Renthics: The Ethics of Rent in the Bay Area

My current studio apartment is significantly smaller than my classroom.  Granted, I’m not trying to educate thirty 8th graders in my apartment, but I do have a queen size bed and a crap ton of cat toys to contend with.

When I moved from San Francisco to the South Bay almost four years ago I was paying 1050$ for a studio near downtown.  At the time that price took my breath away, but I didn’t have to turn sideways to fit down my hallway like other places I’d seen, I was not technically in the Tenderloin, and as friends continued to assure me, “Wow, you’re lucky.”  So, I felt lucky.  Little did I know how lucky and how much I would miss rent control when I moved.

Starting April 1st I will be paying 1400$ for the aforementioned bebbe studio, and doing so with begrudging gratitude because it is absolutely the cheapest place in Mountain View (I know, I looked/keep looking).  I’ve joined in rent control protests and rallies, full well knowing that it probably won’t change the prevailing trend, and I am writing the following letter to my landlord in the same spirit of being active and not passive about my life.  Feel free to send it to your own landlord with your next rent increase.

To whom it may concern:

I have lived at Park Lane for almost four years now.  In that time I have enjoyed the beautiful trees, an attentive manager, and well maintained grounds.  I have tried to be a responsible neighbor and tenant.  I recycle, pay my rent on time, help an elderly Indian lady up the stairs with her groceries, return lost keys to the office, and try to conserve resources.  As a responsible neighbor and tenant, I have a concern I’d like to bring to your attention today.

While I understand that property ownership is a business that takes money to run and not a charity, and that you want to remain competitive with the rents in the surrounding area, my rent has risen 310$ in less than four years.  As a teacher in the Mountain View Whisman School District, this means I now pay more than a third, and very close to half of my monthly income on rent.  I do not hold you responsible for the poor treatment of teachers everywhere, that would be ridiculous.  However, if I can barely make ends meet, I wonder what my neighbors who have young families are to do?  Leave is the “easy” answer, but is it the best long term answer?  Is it one that supports everyone’s interests?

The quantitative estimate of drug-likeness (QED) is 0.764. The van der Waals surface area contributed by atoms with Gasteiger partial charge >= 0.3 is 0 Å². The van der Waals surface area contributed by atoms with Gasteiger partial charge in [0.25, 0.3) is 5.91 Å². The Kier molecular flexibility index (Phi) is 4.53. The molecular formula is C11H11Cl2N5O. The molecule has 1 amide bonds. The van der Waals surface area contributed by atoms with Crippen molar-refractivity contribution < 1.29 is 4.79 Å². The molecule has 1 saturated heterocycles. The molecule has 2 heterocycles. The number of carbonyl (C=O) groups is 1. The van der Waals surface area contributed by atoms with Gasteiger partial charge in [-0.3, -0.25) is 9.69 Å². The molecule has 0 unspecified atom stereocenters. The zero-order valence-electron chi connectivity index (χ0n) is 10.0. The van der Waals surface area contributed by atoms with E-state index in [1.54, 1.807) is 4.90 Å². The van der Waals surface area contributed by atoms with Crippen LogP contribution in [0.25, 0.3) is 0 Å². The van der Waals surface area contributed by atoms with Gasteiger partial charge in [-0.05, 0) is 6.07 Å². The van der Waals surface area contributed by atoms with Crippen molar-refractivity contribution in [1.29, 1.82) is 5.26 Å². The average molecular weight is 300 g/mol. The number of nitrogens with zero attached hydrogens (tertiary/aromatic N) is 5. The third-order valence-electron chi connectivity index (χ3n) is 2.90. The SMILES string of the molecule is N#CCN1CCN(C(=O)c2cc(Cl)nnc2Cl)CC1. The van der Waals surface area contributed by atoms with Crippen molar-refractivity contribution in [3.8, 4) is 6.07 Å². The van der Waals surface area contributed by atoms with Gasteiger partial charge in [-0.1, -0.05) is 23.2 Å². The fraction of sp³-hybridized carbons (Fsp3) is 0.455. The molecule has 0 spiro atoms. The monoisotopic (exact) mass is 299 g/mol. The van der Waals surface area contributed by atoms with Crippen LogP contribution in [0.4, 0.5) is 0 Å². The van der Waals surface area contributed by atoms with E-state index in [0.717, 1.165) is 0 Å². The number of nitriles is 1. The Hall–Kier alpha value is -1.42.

As a property owner, you have the unique privilege of helping determine the make-up of a city.  So what happens to your city when I can no longer stay after school to help students or come to weekend events because of my forced commute?  Do they continue to stay out of trouble?  What happens when workers feel no connection to the local economy because they are all coming from elsewhere?  Do they keep spending at local businesses?  Community culture, sustainable expansion and building, and many other things depend on a diverse population that takes care of this place because it is ‘ours.’  This leads me to the question: Just because you have the right to keep raising rents, should you?

I know there are maintenance costs in running a property that are quite significant.  However, I humbly ask that you take a moment today to consider some of the other costs I have mentioned, the human costs.  Do you want a city or a world even where we do things just because we can get away with them?  What would it look and feel like if you stood heroically against that tide?

I appreciate your time immensely, I know you must be a busy individual.  I will continue to responsibly enjoy your property for as long as I am able, attempting to live in community and awareness of those around me.  Please feel free to contact me if you would like to speak in more detail about any of these matters.


Chelsea Delaney






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I am a former teacher, writer, dancer, aspiring Taiko drummer, and artist. I am trying to listen to the journey, no matter where it turns, and pump out a whole lot of magic while I do.

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